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Deborah Kass, Double Yentl (My Elvis) Global Positioning Systems

Shana Beth Mason

Deborah Kass, Double Silver Yentl (My Elvis), 1993. Silkscreen and acrylic on canvas, 72" x 72" TK cm. Courtesy of the artist and Paul Kasmin Gallery, New York

Pérez Art Museum Miami
Through August 15,2015

Wander through the galleries on the ground floor of Pérez Art Museum Miami (PAMM), and you can’t miss the imposing, six-foot-tall double painting of Barbra Streisand dressed as a male rabbinical student. Streisand wrote, directed, and starred in the 1983 film Yentl. Based on Isaac Bashevis Singer’s 1950s short story “Yentl the Yeshiva Boy,” Streisand plays the role of a young woman in late nineteenth-century Poland who disguises herself as a man in order to continue her Talmudic studies. The screenprint Double Yentl (My Elvis) (1993) is part of an extended series by New York–based artist Deobrah Kass. Within the borders of the exhibition Global Positioning Systems (curated by René Morales), both the painting and Kass herself, as a vibrant creative personality, take on a compelling new shape.

“I hope you don’t mind if we listen to the radio,” Kass bellowed to me from across her Gowanus studio during a recent visit, “I have to listen to Jonathan Schwartz at noon, otherwise I turn into a pumpkin.” After admiring her distinctive gold necklace from which hung the word “YO” (which, flipped around, could also read as the Yiddish expression “OY”), we chatted about Pop culture idols and the dangers of creating and presenting creative work as a woman. But rather than rehashing tired concepts of Pop culture and representing the absence of meaning in capitalism, I ventured that Kass’s work, instead, points to the reinvigoration of Andy Warhol’s most successful ideas regarding image appropriation and identity politics while passing them on to a comparatively new audience in Miami.

For a person to locate her own identity (let alone her various identities among respective cultures and creeds) is a near-impossibility without some kind of anchor—something or someone that offers a gentler association than mere fly-by-night judgments. Miami’s own population and culture is highly volatile, largely transient, and still looking to assert itself against the more aged, entrenched collected ethos of places like New York and Los Angeles. Who is Miami? Who isn’t? These are questions that resonate in Kass’s painting. The character of Yentl is in a perpetual state of gender and identity crisis: she suppresses one form of desire (her love for a “proper” male student) in order to achieve what is politically and logistically beyond her control (her education). Realizing these opposing desires can never be reconciled if she remains in Poland, she emigrates to America. The recognition of Streisand as a public figure tends to precede any affinity or sympathetic identification with Yentl in Kass’s painting. For those interacting with the work for the first time in Miami, there may be different associations with the character than with viewers in New York (who can claim Streisand as one of their own, by birth) or Los Angeles (who can claim Streisand as a Hollywood legend and longtime resident).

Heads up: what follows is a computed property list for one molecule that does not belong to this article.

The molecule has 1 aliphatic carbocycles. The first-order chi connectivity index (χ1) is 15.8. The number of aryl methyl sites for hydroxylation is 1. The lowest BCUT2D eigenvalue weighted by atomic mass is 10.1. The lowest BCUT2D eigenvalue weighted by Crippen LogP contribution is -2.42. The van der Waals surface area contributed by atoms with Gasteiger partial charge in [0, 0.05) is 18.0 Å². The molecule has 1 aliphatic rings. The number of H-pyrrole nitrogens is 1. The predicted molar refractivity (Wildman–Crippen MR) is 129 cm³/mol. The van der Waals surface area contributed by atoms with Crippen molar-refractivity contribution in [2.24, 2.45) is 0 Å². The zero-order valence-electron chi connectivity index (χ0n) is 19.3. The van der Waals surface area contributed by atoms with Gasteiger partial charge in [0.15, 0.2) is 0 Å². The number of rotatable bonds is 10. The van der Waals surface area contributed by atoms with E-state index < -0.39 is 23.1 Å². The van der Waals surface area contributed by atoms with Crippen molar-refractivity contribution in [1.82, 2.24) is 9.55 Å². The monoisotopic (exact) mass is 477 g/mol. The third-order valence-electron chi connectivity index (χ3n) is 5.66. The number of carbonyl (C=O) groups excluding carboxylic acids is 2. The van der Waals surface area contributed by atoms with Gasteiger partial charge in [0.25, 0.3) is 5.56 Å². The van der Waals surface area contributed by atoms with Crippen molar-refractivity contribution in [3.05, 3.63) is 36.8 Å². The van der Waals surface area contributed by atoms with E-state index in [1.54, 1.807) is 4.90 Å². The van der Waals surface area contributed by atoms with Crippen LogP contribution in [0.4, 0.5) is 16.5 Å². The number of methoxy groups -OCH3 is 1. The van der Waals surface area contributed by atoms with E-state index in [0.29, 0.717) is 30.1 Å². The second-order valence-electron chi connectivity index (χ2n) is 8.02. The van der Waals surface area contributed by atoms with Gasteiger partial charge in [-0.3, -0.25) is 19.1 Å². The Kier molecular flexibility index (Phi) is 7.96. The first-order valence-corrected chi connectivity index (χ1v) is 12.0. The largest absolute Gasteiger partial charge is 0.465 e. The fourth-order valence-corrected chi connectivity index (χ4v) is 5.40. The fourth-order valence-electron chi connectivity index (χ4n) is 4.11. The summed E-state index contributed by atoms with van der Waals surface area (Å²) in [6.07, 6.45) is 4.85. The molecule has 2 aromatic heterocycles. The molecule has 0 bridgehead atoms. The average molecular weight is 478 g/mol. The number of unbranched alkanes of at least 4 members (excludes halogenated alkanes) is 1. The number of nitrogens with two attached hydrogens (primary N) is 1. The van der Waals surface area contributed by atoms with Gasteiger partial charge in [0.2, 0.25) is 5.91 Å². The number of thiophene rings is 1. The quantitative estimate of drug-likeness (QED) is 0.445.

The emphasis on Streisand as an actress/singer rather than the character she plays, is mirrored by what Kass experiences as an “artist” versus a “painter.” Kass seamlessly moves between and fuses both terms: a well-educated, Jewish, lesbian woman with a biting wit who refuses to be defined by terms altogether. She is dedicated to being a contributor (“painter” and “artist” are not mutually exclusive), a voice for women seeking validation in their achievements, not in their prescribed societal roles. The parallels between Streisand and Kass (“She owns one of the paintings and I’ve never met her. Isn’t that sick?” the artist scoffs), Kass and Yentl, Yentl and Miami, and Streisand and Miami are as complex as the web of relationships in the film (girl becomes boy, girl-as-boy loves man, man loves another girl, girl loves girl-as-boy). These nuances may be lost on a general audience at PAMM, but the painting’s placement among a series of images discussing how we, as a society, determine our own location among our close peers and distant neighbors serves a succinct purpose. That purpose is illuminating how we choose to move through the world to discover which place best suits us and our capabilities (given the chance to explore them). Deborah Kass is a singular sensation (she’s created paintings based on A Chorus Line, too), a formidable presence not only as a painter and teacher among her male and female art world colleagues, but in delivering a message in the guise of Streisand…dressed as a boy…but still a girl…well, you get the idea.